«Charter of inter-company relations PREAMBLE A study of applications filed with the Credit Mediation Department, Médiation du crédit, since its ...»
Charter of inter-company relations
A study of applications filed with the Credit Mediation Department, Médiation du crédit, since its
establishment in November 2008 has revealed a certain number of problems in SMEs’ relations with
their major contractor customers.
This Charter has been drawn up jointly by Médiation du crédit and the CDAF (French purchasing
association) to solve these problems. It commits the large contractors that have signed the charter to work on improving their relations with their suppliers, especially when these are small and medium- sized enterprises (VSE-SMEs).
The signatory contractors affirm that they are resolved to apply the good practices described below and to discharge their responsibilities in an environment of mutual trust with the suppliers, based on the full knowledge of and respect for each party’s rights and obligations.
It is clearly established for all the signatories that:
- All of this Charter’s commitments, and their implementation, are to be understood in the frame of the market economy legislation in force and the European and national provisions governing business relations (French commercial code) as well as, for the companies and bodies concerned, public procurement legislation;
- Some of the signatories already apply all or part of the Charter’s principles;
- The Charter concerns on the whole:
• Companies and bodies with a large purchasing volume;
• Large purchases, for both buyer and seller (the term "strategic suppliers" in Article 2 refers to suppliers selling one or more products or services which are of strategic importance for one of the purchaser’s lines of business).
CHARTER OF “TEN COMMITMENTS FOR RESPONSIBLE PURCHASING”1
1. Guarantee fair financial treatment for suppliers The large contractor’s responsible attitude consists of making payment in keeping with the Economic Modernisation Act (LME), strictly and faithfully applying its provisions. The signatories undertake to refrain from distorting the spirit of the act and to refrain, in their dealings
with small and medium-sized enterprises, from practices such as:
- Imposing excessive discount rates in return for compliance with the LME’s payment terms;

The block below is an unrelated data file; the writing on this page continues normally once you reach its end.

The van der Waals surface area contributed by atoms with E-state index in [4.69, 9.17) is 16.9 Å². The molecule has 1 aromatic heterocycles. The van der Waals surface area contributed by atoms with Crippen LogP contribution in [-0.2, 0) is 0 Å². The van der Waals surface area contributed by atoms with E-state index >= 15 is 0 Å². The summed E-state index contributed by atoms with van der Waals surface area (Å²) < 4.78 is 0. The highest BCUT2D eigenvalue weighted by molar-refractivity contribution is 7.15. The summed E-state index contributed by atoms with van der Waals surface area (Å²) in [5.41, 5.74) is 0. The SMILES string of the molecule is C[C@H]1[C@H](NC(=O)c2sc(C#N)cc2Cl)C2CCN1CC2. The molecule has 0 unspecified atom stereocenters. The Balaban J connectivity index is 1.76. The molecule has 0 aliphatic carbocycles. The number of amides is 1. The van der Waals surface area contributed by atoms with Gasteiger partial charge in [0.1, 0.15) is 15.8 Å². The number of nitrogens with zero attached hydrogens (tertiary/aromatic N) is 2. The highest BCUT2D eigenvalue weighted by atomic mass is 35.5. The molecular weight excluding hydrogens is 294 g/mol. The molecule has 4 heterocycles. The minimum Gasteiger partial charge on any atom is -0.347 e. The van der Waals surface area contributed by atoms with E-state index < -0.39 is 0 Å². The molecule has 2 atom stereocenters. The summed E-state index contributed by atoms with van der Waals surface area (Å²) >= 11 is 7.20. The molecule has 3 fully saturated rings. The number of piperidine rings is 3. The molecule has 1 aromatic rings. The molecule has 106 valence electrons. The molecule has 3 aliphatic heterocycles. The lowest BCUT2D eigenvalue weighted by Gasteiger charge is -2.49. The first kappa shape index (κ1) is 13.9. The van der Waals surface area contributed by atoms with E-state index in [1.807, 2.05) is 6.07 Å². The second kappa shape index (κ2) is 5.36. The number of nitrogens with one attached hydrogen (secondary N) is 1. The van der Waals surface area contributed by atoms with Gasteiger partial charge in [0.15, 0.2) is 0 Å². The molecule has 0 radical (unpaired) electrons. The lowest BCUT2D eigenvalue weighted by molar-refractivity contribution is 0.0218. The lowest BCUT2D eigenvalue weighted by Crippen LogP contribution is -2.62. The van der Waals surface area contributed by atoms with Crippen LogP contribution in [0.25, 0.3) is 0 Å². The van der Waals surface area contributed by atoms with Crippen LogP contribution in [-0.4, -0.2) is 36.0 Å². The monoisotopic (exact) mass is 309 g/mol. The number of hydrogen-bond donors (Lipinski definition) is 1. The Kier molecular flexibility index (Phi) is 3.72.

- Unilaterally applying an unreasonable deduction for disputes when they make payment, except where otherwise stipulated by contractual provisions;
- Withholding information from the supplier in the event of a dispute;
- Deliberately delaying the handling of a dispute.
2. Promote co-operation between large contractors and strategic suppliers
The large contractors intend to co-operate with their strategic suppliers by, for example:
- Sharing qualification and final approval costs;
- Helping their core SME strategic suppliers with their business performance (production, purchasing, etc.);
- Helping SMEs to make the most of existing arrangements;
With full respect for the management of the companies concerned.
Customer and supplier will embark upon this approach in good faith, by means of an agreement as the case may be, refraining from any practice resembling de facto management and aiming solely to establish a partnership relationship.
3. Reduce the risks of mutual dependence between contractors and suppliers A contractor that accounts for too much weight in an SME’s business could represent a risk in the event of a sudden change in order volumes. Consequently, any actions that SMEs may take (diversification, internationalisation and improved expertise) will be positive initiatives for the contractors.
A large contractor’s withdrawal will be notified in advance and phased to take into account the long-standing nature of relations with the business and, where applicable, the extent of dependence and its possibilities for diversification and adaptation.
A supplier that acquires a de facto technical monopoly may put a contractor’s supplies at risk. In this case, the contractor will logically require a second supply source, which could be negotiated, for example, in the form of a normally remunerated licensing agreement.
4. Involve the large contractors in their sector
In their bilateral relations with their sector’s suppliers, large contractors undertake to seek :
- To establish a relationship of trust with the company's management and, in particular, the company head, who will be asked, in keeping with this principle, to give their customer the necessary visibility over their activity;
- To develop forward management of purchasing to give suppliers visibility by notifying them in advance of discontinuations of orders and medium-and long-term business level forecasts, thereby fostering the adjustment of capacities;
- To protect the sector by refraining, as far as possible, from suddenly bringing operations back in-house in periods of crisis, and to be attentive to maintaining the subcontracting capacities and expertise required in recovery and growth periods.
2 Large purchasers will be attentive to the consolidation of production sectors, especially in the case of technological edge, and will promote their international deployment.
5. Evaluate the total purchase cost
When evaluating the competitiveness of supplies from different sources, large contractors will
endeavour as far as possible:
- To take into account all the cost elements (not just compare the price of the good or the
service, but include all the other costs) such as:
• The related logistical costs borne directly by the purchaser (transport, storage, etc.),
• The entire length of the technical development process, all back and forth processes being considered,
• Training and upskilling time,
• The after-sales costs calculated on the basis of equivalent services,
• The costs of quality audits and CSR.